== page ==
Setup & Quality of the
Shuttle SS40G XPC Mini
to the original SV24, the SS40G brings an entirely new
look with its clear Plexiglass face and aluminum
At the core of the SS40G is the Shuttle FS40 Flex ATX
motherboard. Equipped with a SiS740 North Bridge
SiS961 South Bridge, the mini barebones system
brings a slew of onboard features to the table.
With its fully integrated design, the FS40 offers the
most bang for the buck in a small footprint. The
front of the case sports a SPDIF, Earphone and
Microphone jacks for access to the onboard audio
features. Two USB 1 and one FireWire ports
are also located at the front of the system as well as
a Power switch, Reset button, HDD and power
turn the system around, we find a plethora of various
connections on the rear of the unit. There are
two additional USB and FireWire ports available along
with an onboard Ethernet connector. The unit has
two serial ports, a single VGA and RCA connection for
video and TV-Out, and two P/S2 ports for a keyboard and
mouse. Three audio outputs are also provided to take
advantage of the 6-channel audio, driven by the CMI 8738
Once we removed the
cover to the unit, things got really interesting.
One of the major complaints about earlier mini
barebones models was that the chassis fan was too
loud. Thankfully, Shuttle heard this complaint
and took it seriously, coming up with an effective
solution. The end result was a one piece
copper-core heat-pipe assembly that cools the
processor and case with a single, quieter chassis
fan. This is by far the most innovative feature
we've seen to date with the XPC product line and it
appears to do its job effectively.
CD-ROM, Floppy and Hard Drive are all housed in a
single chassis that is easily removed with two screws.
Once we had the processor mounted and the heat-pipe
assembly in place, we installed our memory, and
secured the drive chassis into position. Within
a few minutes, we had all of the cabling easily routed
and we were up and running in no time at all. As
with the original SV24, we loved the look of the face
of the unit; however, once we installed our beige
drives, the "wow" effect was greatly diminished.
Fortunately, with a little creativity, we were able to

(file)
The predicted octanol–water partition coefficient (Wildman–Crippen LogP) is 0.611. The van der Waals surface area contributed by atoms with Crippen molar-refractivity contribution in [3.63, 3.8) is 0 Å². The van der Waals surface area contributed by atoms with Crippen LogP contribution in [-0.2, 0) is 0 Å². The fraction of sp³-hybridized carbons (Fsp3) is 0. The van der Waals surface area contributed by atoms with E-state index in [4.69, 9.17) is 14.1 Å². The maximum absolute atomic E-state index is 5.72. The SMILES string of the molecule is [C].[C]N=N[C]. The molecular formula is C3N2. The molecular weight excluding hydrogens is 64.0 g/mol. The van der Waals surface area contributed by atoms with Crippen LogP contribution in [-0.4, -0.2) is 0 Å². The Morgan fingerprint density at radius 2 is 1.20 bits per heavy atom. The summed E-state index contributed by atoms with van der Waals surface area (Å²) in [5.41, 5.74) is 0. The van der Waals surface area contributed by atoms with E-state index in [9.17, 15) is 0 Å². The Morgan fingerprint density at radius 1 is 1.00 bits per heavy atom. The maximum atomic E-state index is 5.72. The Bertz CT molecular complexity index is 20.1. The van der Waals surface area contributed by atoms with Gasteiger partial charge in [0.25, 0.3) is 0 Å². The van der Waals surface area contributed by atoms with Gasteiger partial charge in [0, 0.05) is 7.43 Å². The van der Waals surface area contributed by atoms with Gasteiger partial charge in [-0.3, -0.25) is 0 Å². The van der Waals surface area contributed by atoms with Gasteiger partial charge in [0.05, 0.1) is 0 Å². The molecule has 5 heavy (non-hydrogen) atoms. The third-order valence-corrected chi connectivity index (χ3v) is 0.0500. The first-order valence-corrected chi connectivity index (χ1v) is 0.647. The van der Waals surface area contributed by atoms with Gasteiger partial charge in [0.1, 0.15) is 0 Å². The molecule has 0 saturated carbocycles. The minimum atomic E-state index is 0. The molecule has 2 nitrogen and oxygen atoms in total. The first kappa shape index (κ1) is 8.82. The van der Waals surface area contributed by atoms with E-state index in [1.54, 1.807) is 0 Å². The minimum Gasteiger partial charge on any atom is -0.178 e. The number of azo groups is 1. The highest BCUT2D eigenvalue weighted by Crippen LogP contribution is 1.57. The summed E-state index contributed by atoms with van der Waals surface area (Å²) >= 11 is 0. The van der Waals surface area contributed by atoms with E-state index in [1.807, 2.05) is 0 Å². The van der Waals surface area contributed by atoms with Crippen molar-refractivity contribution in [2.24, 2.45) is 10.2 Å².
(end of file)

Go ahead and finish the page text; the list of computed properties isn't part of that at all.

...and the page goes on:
maintain the appearance, proving a little silver spray
paint can go a long way.
Thankfully, Shuttle included and excellent step by
step guide that displays a picture for every step of
the assembly process. We must warn you, though,
the written instructions are in multiple languages and
it appears that the English instructions have been
translated. This doesn't make the process any
harder, but some of the written instructions are tough
The Hot Hardware Test Systems
Shuttle SS40G Barebones System
VisionTek Xstasy GeForce4 MX420
Athlon "Thunderbird" 1.2GHz. (1200MHz.)
256MB Crucial PC2100 DDR RAM
Maxtor 20GB UDMA/100 5400 RPM Hard Drive
Pioneer DVD 115 16X ATAPI DVD-ROM Drive
Standard 3.5" Floppy
Microsoft Windows XP Professional
(With all current
SiS Video Drivers
(v2.07) - From SiS Website
SiS AGP Drivers (v1.10) - From SiS Website
All other drivers
installed from included CD.
The first thing we did was enter the
system BIOS and set the board to its "Optimized
Default" settings and the Memory CAS Latency
was set to 2T.
The hard drive was then formatted, and Windows XP
Professional was installed. We went to
Windows Update site and downloaded all of the
available updates, with the exception of Windows
Messenger. Then we installed all of the necessary
drivers, removed Windows Messenger, disabled
Auto-Updating, disabled System Restore and set a 768MB
permanent swap file. Lastly, we set the Visual Effects
to "best performance", installed all of the